As the coronavirus pandemic has swept across the nation, shuttering schools, businesses, and in-store restaurant service, consumers have refocused nearly all of their spending on grocery shopping. A Barclays analyst, predicts that the tidal wave of buying could shift more than $100 billion in food sales from the restaurant to retail channels in the second quarter. This analyst estimates as much as a $118 billion in food sales could move from restaurants to food stores as many of the country’s eateries face mandatory closures and take-out restrictions.
As most Americans shelter-in-place, grocery stores and online shopping are experiencing record demand. Food items such as eggs, milk, bread, meat, cheese, pasta and flour have been flying off the shelves, along with cleaning products and paper goods as consumers have gotten caught up in frenzied buying. In recent days, some normalcy has begun to return to shopping patterns as stores race to restock shelves.
According to Glenn Fodor, SVP Data and Analytics at Fiserv, “The strain on the supply chain has been unprecedented, but so too have the heroic efforts of wholesalers and manufacturers who have ramped up production and deliveries 24/7 to get the product delivered to stores.” Grocery stores and their employees are also deserving of praise as they work around the clock to stock shelves and keep facilities sanitized in the face of real personal health risks.
With many consumers looking to find alternatives to going into stores, curbside pickup and delivery options have been swamped with orders. Those stores that have robust online shopping services already in place are experiencing dramatically increased demand. Other stores are racing to implement these services.
To deliver contactless shopping services that enhance the safety of consumers and employees, some stores are increasing the use of mobile point-of-sale (POS) to help expedite on-site credit, debit, and EBT (SNAP) payment acceptance for home delivery, curbside, and warehouse pickups.
For many elderly and homebound customers, shifting to online shopping can be challenging because they simply aren’t used to the technology. Family members and loved ones may want to help, but have to stay physically away to prevent possible transmission of the virus. Gift cards offer an important means for helping the elderly and homebound make these remote purchases.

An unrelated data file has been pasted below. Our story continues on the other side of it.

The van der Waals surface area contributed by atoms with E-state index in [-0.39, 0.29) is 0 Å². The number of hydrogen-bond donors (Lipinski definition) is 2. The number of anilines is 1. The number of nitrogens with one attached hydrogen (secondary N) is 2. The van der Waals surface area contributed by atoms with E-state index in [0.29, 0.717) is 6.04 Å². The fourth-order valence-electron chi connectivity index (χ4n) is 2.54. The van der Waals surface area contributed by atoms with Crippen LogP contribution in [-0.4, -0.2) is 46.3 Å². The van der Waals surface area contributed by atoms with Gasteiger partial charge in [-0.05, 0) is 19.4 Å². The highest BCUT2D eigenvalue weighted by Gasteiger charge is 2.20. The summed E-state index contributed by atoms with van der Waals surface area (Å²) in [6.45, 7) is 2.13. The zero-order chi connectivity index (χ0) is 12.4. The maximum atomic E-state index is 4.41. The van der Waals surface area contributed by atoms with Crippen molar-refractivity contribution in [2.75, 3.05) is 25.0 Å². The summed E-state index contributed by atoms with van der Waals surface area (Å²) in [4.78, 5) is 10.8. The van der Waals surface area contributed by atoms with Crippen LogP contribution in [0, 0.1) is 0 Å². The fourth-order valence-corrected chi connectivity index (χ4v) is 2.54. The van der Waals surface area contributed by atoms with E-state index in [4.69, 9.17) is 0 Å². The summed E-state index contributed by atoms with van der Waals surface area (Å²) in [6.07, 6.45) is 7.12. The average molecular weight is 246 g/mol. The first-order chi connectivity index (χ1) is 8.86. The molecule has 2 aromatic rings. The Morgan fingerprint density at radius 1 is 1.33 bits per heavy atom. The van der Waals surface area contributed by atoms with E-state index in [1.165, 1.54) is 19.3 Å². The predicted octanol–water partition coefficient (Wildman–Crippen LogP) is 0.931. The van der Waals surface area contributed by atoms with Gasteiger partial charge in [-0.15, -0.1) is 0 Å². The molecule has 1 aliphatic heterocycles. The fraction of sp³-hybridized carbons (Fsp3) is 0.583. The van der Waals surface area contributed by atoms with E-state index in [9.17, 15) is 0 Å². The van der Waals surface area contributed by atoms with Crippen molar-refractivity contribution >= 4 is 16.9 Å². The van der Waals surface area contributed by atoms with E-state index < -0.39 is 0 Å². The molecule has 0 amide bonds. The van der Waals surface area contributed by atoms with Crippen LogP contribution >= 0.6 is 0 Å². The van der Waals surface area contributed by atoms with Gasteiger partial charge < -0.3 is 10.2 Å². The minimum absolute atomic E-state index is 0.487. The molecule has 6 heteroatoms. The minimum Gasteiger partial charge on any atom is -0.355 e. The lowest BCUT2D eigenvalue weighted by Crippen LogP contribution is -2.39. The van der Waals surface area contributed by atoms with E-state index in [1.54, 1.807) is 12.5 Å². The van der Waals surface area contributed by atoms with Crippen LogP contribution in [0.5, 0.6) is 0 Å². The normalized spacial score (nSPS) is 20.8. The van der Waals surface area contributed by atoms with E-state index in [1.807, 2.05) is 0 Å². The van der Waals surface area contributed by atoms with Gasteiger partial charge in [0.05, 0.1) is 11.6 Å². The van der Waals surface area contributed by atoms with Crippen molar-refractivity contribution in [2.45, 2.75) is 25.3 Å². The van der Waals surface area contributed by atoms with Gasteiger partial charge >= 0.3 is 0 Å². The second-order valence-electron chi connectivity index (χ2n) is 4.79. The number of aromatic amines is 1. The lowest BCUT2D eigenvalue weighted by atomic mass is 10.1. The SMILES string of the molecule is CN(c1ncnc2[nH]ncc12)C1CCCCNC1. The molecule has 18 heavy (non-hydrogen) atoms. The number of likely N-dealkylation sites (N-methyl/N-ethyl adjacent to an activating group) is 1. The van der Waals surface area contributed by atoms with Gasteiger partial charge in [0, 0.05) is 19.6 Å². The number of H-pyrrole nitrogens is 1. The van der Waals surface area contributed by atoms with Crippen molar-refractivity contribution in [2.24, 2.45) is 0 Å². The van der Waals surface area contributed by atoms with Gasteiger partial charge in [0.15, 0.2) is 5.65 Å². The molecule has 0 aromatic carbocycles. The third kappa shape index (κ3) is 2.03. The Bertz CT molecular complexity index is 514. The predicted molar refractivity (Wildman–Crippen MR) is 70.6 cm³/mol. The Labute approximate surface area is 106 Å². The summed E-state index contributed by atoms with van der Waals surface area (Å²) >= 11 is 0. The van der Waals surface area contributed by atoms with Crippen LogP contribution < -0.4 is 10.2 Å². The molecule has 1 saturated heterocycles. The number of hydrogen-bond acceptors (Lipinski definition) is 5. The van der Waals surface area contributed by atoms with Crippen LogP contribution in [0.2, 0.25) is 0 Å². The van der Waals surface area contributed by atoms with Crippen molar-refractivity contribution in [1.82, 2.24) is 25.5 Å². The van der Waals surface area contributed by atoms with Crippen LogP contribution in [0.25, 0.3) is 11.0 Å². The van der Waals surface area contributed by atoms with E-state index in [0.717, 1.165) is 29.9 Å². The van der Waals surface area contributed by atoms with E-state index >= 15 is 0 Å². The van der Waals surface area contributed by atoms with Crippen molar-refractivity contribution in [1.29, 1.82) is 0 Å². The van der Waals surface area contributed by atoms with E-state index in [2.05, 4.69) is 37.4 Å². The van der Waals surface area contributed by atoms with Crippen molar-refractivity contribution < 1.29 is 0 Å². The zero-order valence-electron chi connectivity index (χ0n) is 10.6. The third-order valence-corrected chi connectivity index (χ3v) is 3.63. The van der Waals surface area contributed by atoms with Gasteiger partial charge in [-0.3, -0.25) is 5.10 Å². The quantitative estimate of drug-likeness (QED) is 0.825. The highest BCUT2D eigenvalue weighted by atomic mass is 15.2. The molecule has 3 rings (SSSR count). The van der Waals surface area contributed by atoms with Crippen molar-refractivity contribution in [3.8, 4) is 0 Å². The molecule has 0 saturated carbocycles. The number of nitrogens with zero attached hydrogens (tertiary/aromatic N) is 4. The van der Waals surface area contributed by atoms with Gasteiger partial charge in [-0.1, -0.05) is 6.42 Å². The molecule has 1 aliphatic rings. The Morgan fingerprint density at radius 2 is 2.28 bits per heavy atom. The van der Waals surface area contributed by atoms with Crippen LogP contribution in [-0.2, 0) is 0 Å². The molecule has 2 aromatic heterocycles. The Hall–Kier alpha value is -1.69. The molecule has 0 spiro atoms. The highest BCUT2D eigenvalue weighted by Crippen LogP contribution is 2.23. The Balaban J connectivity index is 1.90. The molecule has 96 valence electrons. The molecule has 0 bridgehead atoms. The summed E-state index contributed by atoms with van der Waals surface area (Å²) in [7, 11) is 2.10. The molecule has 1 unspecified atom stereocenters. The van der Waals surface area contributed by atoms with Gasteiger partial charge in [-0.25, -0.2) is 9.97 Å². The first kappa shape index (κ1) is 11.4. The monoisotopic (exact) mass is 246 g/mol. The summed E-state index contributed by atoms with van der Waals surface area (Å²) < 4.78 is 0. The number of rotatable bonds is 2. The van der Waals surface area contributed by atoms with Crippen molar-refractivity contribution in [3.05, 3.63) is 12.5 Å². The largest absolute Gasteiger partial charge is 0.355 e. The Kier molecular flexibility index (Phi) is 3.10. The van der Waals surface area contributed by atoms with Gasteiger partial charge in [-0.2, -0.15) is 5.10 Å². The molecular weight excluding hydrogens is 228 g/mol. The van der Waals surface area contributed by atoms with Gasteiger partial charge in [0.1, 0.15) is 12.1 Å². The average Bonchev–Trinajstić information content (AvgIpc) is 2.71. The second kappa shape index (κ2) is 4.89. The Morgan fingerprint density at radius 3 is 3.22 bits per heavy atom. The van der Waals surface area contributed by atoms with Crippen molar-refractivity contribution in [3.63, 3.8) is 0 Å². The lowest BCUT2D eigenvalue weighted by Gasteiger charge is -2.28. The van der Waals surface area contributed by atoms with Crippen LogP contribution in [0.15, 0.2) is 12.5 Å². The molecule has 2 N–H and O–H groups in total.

As stores rapidly put on more full-time and part-time staff to meet changing needs in this dynamic business environment, many payroll departments are struggling with payroll distribution demands. Issuing payroll cards can provide employees with a way to avoid going into a bank to cash a check, thus offering an additional measure of personal safety. Preloaded cards can streamline payroll and put money in the hands of employees quickly and safely.
Nearly every store has had to alter their business hours to adjust to the changing demands of this “new normal.” As a result, communicating with consumers, distributors and wholesalers has become paramount. For example, communicating with elderly and homebound customers about online shopping and delivery services may require mailing out instructions on how to use website ordering portals. Such communications, along with announcing shifting store hours, rapidly changing logistics and product availability requires printing services.
While stores are doing their level best to get through the current challenges, thinking about putting processes in place for the future is not a bad idea. Numerous stores have struggled to keep sufficient cash on hand with the unusually large volume of traffic in the early days of the crisis. Cash pick ups and deliveries have not been able to keep up with demand. Advanced cash and logistics solutions offer a means for future proofing stores and ensuring enough cash is always available when needed. Grocery stores may need to consider services that offer smart safes, teller cash recyclers and other automated devices that enable stores to continuously remain stocked with optimal cash levels.
The grocery industry is in the spotlight more so than at any other time in our nation’s history. Stores and their partners are under tremendous pressure to ensure the continuity of the nation’s food supply chain. A grateful country is deeply appreciative of the herculean efforts being made on their behalf.